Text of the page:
how the ultra-rich avoid estate taxes

When it comes to taxes, savvy taxpayers know you shouldn’t stop at appearances. The adage applies all the more to inheritance tax, the rate of which in theory rises to 45%, for example above the 1.9 million euros that is transferred to a child. But the reality is far from the legal scale: according to estimates by the Economic Analysis Council (CAE) published in December, the most favored pay 0.1% of heirs, who spend an average of just over 14 million euros in their lifetime. make money, only the state… 10% of this amount! This gap is due to a series of tax loopholes that allow the wealthiest to avoid taxing much of their legacy. Illustration with a typical example.

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Take the case of a descendant who receives 15 million euros upon the death of his parents. In our first situation, the latter send out about a third of their jackpot when the father dies, and the rest when it is the mother’s turn. Applying the legal scale, their heir then has to pay 6 million euros in tax: 2.2 million euros for the first payment, then 3.8 million euros for the second.

Tax goose game

Another scenario: this time, the couple anticipates and takes advantage of several exemptions, in order to significantly reduce the amount funneled into the public treasury. This requires several steps. At the age of 20, the lucky descendant first collects 1.6 million euros in financial assets, and then pays 284,000 euros in direct debits. Of the amount transferred, 260,000 euros is exempt and is therefore not included in the calculation of the tax, thanks to discounts that apply every 15 years.

Indeed, provided that this term is respected, the law allows an heir to receive 100,000 euros from a parent without having to pay taxes. And if the donation takes the form of a sum of money, the exempt amount can be up to 30,000 euros extra. Result: since these discounts apply separately to the mother and father, a descendant can receive 260,000 euros from his parents every 15 years, without having to pay even one euro to the State.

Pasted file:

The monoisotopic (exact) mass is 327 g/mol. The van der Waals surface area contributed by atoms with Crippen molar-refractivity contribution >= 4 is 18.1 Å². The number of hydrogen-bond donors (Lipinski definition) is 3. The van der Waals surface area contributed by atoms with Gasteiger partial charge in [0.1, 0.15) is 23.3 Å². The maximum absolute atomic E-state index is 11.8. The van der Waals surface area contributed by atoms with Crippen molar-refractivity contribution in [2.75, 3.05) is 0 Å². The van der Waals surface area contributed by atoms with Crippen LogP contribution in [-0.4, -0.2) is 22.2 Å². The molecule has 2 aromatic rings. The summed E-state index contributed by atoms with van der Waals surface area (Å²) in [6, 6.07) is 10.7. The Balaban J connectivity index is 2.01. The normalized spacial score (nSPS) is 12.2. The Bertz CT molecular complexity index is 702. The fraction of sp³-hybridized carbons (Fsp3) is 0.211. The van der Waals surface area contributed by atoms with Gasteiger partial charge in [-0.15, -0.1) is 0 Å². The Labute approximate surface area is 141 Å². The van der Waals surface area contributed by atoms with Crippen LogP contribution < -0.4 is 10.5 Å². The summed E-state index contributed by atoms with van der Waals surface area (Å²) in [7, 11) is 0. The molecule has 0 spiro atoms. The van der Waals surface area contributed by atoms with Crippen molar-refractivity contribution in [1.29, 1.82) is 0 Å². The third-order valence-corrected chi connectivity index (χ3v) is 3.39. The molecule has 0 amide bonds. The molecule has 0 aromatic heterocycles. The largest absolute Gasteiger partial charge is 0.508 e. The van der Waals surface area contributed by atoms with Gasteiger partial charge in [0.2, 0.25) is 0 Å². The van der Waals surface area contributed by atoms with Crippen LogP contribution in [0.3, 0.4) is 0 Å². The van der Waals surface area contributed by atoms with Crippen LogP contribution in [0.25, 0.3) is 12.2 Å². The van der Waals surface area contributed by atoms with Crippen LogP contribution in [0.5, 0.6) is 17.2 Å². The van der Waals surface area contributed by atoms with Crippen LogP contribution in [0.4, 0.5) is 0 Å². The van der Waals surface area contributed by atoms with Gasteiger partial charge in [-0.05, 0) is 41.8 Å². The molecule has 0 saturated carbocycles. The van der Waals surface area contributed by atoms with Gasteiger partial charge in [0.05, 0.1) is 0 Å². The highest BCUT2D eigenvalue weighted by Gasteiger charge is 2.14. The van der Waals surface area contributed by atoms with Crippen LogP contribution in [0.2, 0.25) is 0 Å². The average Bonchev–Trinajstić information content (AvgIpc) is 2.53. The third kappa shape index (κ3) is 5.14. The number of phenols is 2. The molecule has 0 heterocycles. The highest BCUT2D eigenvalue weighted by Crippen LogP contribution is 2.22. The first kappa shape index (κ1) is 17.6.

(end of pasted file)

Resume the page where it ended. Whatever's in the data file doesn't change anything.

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In our typical case, the legatee then acquires the family business, worth 7 million euros. A mechanism called the “Dutreil Pact” then allows him to reduce the taxable value by 75%, provided he keeps the company for 4 years and exercises its management for 3 years. The icing on the cake: Since his parents are under 70, the rules of the ‘pact’ further halve the tax due, ultimately amounting to just 175,000 euros. This tax niche, created in the late 1990s to promote the stability of family businesses, was originally much less advantageous: it merely allowed a 50% reduction in the taxable amount and required detention for eight years after the passing away . It mainly benefited very wealthy households and, according to calculations by the CAE, cost the State two to three billion euros per year in 2018 and 2019.

Pocket knives in the redistribution

Five years later, our heir picks up 4 million euros of real estate and then has to pay 774,000 euros to the state. Here, the leverage of the “usufruct reserve” makes it possible to divide the taxable amount of this wealth by two, in exchange for which the descendant cannot derive any income from it before the death of his parents. This mechanism is also known as “property mutilation”: the legatee only receives the “bare ownership” of the property, which reduces its value and prevents him from disposing of it as he pleases. The age of the climbers then determines the amount of the discount, which is greater the younger the donor. The CAE estimates the cost of this exemption at between 2 and 3 billion euros per year.

Finally, on the death of each of his parents, our legatee raises 1.2 million euros in financial assets and pays a total of 352,000 euros in taxes. Part of the amount inherited this time was accumulated on life insurance policies: this investment makes it possible to designate a series of beneficiaries and transfer to each of them up to 150,000 euros tax-free upon the death of the saver. According to the CAE, this exemption costs between 4 and 5 billion euros per year on public finances.

In total, thanks to the foresight of his parents, our descendant paid only 1.6 million euros to the state on his heritage purchases. Thus, the tax to be paid is divided by nearly four, compared to the pure and simple application of the scale. Suffice it to say that the existing rules leave ample scope for wealthy heirs to reduce their slate well below theoretical amounts.

In any case, this is the case in the direct line, that is, whether the transmission comes from the father or the mother. Because in other situations, the painful settlement increases much faster as the amount received increases: for example, a person who receives 40,000 euros will have to pay an average of 28% in tax, according to a report published in 2017 by France strategy. Result: A bequest from a middle-class aunt will be taxed much more heavily than an inheritance from very wealthy parents. Based on this observation, France Stratégie pointed out two shortcomings of the current system, which “is not very redistributive” and ” [une forte charge] to persons without children, with very high rates, including for low-value transmissions”. And concluded: “It is desirable to think about a structural reform of this tax”.

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